What Does the Trudeau Climate Deal Mean for Ordinary Canadians?

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On Friday Dec 9, one year after the historic COP21 Paris Agreement on Climate Change, Canada’s Prime Minister Justin Trudeau and most of the premiers signed a historic pan-Canadian framework to fight climate change. The goal is to meet Canada’s emissions targets agreed to at COP21, a 30% reduction of 2005 greenhouse gas (GHG) emissions by 2030.  So what does this mean for you and me, the average Canadian?

Much of what we previously explored in our blog on this topic in October remains the same.  If provinces, such as Saskatchewan and Manitoba do not implement a carbon pricing system by 2018, a $10 per tonne carbon price will be imposed on them, increasing to $50 per tonne by 2022.  Provinces that have signed on to the deal are already doing better than this plan, although that is easier to say for provinces such as Alberta and British Columbia who have a direct carbon pricing system compared to Quebec and Ontario that us the cap and trade system.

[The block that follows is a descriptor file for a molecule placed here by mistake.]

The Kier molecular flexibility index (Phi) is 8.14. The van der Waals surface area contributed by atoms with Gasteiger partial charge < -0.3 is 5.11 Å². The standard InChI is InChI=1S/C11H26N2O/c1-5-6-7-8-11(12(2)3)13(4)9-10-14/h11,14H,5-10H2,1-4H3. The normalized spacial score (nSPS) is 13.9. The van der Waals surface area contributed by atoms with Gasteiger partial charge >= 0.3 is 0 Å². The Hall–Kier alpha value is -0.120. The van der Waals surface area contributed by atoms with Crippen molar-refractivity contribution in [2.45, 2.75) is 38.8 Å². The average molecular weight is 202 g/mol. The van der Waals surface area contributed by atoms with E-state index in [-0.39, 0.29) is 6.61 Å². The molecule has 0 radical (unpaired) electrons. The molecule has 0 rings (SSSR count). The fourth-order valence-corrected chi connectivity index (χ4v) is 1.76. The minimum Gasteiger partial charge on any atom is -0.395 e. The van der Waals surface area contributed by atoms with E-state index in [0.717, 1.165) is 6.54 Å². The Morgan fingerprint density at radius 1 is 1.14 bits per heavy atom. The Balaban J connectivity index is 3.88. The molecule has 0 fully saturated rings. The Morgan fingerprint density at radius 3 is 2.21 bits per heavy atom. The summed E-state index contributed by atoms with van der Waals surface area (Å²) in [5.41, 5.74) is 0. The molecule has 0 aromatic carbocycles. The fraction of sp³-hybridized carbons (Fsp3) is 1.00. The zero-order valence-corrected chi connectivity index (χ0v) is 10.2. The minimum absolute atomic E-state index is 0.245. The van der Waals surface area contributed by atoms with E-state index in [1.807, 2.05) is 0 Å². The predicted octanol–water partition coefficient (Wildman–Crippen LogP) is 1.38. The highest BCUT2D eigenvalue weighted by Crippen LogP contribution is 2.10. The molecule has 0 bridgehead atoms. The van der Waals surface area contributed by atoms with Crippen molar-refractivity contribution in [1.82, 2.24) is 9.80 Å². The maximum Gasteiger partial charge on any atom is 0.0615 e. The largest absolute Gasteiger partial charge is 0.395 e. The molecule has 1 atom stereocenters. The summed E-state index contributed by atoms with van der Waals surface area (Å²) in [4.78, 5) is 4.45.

But again, what does that mean to me? I think there will be some ‘wait and see’.  The framework calls for new building codes to increase energy efficiency, expanding clean energy sources, upgrading power grids and making charging stations more accessible for electric cars. It also includes incentives to retrofit existing homes and a push to build more net-zero homes.  Looking at this list, I think it’s safe to say costs will go up for the average Canadian, but perhaps we’re getting closer to paying for the true cost of our lifestyles when it comes to the environment.


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